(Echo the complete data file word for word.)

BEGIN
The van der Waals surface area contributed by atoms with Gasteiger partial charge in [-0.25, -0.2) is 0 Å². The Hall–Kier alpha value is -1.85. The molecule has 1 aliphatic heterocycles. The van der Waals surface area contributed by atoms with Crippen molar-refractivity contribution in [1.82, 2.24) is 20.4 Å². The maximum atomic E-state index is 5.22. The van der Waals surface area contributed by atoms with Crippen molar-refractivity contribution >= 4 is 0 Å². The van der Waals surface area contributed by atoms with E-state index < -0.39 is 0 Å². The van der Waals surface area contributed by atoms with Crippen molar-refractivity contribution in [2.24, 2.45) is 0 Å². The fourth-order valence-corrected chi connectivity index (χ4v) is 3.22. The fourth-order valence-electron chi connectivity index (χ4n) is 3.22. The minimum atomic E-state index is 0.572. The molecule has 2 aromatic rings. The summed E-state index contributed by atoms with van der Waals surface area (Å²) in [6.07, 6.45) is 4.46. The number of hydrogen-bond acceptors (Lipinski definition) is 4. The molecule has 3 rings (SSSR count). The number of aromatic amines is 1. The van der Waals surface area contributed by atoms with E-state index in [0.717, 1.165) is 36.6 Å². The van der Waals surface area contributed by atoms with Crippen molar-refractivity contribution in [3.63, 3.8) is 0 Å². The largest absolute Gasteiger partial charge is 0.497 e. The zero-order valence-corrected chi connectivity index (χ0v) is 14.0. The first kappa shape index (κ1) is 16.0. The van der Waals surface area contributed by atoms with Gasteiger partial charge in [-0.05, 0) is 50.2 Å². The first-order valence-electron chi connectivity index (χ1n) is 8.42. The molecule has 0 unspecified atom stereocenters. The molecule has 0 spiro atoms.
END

The van der Waals surface area contributed by atoms with Gasteiger partial charge in [-0.25, -0.2) is 0 Å². The Hall–Kier alpha value is -1.85. The molecule has 1 aliphatic heterocycles. The van der Waals surface area contributed by atoms with Crippen molar-refractivity contribution in [1.82, 2.24) is 20.4 Å². The maximum atomic E-state index is 5.22. The van der Waals surface area contributed by atoms with Crippen molar-refractivity contribution >= 4 is 0 Å². The van der Waals surface area contributed by atoms with E-state index < -0.39 is 0 Å². The van der Waals surface area contributed by atoms with Crippen molar-refractivity contribution in [2.24, 2.45) is 0 Å². The fourth-order valence-corrected chi connectivity index (χ4v) is 3.22. The fourth-order valence-electron chi connectivity index (χ4n) is 3.22. The minimum atomic E-state index is 0.572. The molecule has 2 aromatic rings. The summed E-state index contributed by atoms with van der Waals surface area (Å²) in [6.07, 6.45) is 4.46. The number of hydrogen-bond acceptors (Lipinski definition) is 4. The molecule has 3 rings (SSSR count). The number of aromatic amines is 1. The van der Waals surface area contributed by atoms with E-state index in [0.717, 1.165) is 36.6 Å². The van der Waals surface area contributed by atoms with Crippen molar-refractivity contribution in [3.63, 3.8) is 0 Å². The largest absolute Gasteiger partial charge is 0.497 e. The zero-order valence-corrected chi connectivity index (χ0v) is 14.0. The first kappa shape index (κ1) is 16.0. The van der Waals surface area contributed by atoms with Gasteiger partial charge in [-0.05, 0) is 50.2 Å². The first-order valence-electron chi connectivity index (χ1n) is 8.42. The molecule has 0 unspecified atom stereocenters. The molecule has 0 spiro atoms.